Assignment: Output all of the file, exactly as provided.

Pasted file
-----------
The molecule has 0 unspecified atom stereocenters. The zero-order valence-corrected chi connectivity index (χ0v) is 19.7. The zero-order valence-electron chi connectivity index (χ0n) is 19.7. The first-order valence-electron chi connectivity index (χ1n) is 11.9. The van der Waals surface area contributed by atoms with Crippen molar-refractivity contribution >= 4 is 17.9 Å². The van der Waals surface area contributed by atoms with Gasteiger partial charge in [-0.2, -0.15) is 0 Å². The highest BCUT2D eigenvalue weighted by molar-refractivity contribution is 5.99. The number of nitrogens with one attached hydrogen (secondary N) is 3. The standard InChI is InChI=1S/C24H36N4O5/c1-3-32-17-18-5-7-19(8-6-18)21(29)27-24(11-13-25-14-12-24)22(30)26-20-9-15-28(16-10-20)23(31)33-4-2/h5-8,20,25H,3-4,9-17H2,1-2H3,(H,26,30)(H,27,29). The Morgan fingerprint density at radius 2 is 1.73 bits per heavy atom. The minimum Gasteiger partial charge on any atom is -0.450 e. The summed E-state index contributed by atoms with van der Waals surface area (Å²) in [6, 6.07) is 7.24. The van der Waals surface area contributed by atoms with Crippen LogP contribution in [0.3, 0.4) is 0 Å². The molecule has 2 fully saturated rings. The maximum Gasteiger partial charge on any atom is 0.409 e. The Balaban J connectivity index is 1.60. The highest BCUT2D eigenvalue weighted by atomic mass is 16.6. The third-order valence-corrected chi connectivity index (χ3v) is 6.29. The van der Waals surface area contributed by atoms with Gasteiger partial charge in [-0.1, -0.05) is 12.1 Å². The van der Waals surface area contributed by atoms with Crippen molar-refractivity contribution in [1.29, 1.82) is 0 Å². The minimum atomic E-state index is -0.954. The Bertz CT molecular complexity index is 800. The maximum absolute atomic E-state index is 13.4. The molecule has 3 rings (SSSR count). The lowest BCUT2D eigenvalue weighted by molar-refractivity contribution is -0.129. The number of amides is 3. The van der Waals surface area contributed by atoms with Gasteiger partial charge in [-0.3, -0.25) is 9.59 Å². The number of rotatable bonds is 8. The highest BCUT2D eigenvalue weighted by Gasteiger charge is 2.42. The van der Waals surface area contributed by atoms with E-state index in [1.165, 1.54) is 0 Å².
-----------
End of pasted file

The molecule has 0 unspecified atom stereocenters. The zero-order valence-corrected chi connectivity index (χ0v) is 19.7. The zero-order valence-electron chi connectivity index (χ0n) is 19.7. The first-order valence-electron chi connectivity index (χ1n) is 11.9. The van der Waals surface area contributed by atoms with Crippen molar-refractivity contribution >= 4 is 17.9 Å². The van der Waals surface area contributed by atoms with Gasteiger partial charge in [-0.2, -0.15) is 0 Å². The highest BCUT2D eigenvalue weighted by molar-refractivity contribution is 5.99. The number of nitrogens with one attached hydrogen (secondary N) is 3. The standard InChI is InChI=1S/C24H36N4O5/c1-3-32-17-18-5-7-19(8-6-18)21(29)27-24(11-13-25-14-12-24)22(30)26-20-9-15-28(16-10-20)23(31)33-4-2/h5-8,20,25H,3-4,9-17H2,1-2H3,(H,26,30)(H,27,29). The Morgan fingerprint density at radius 2 is 1.73 bits per heavy atom. The minimum Gasteiger partial charge on any atom is -0.450 e. The summed E-state index contributed by atoms with van der Waals surface area (Å²) in [6, 6.07) is 7.24. The van der Waals surface area contributed by atoms with Crippen LogP contribution in [0.3, 0.4) is 0 Å². The molecule has 2 fully saturated rings. The maximum Gasteiger partial charge on any atom is 0.409 e. The Balaban J connectivity index is 1.60. The highest BCUT2D eigenvalue weighted by atomic mass is 16.6. The third-order valence-corrected chi connectivity index (χ3v) is 6.29. The van der Waals surface area contributed by atoms with Gasteiger partial charge in [-0.1, -0.05) is 12.1 Å². The van der Waals surface area contributed by atoms with Crippen molar-refractivity contribution in [1.29, 1.82) is 0 Å². The minimum atomic E-state index is -0.954. The Bertz CT molecular complexity index is 800. The maximum absolute atomic E-state index is 13.4. The molecule has 3 rings (SSSR count). The lowest BCUT2D eigenvalue weighted by molar-refractivity contribution is -0.129. The number of amides is 3. The van der Waals surface area contributed by atoms with Gasteiger partial charge in [-0.3, -0.25) is 9.59 Å². The number of rotatable bonds is 8. The highest BCUT2D eigenvalue weighted by Gasteiger charge is 2.42. The van der Waals surface area contributed by atoms with E-state index in [1.165, 1.54) is 0 Å².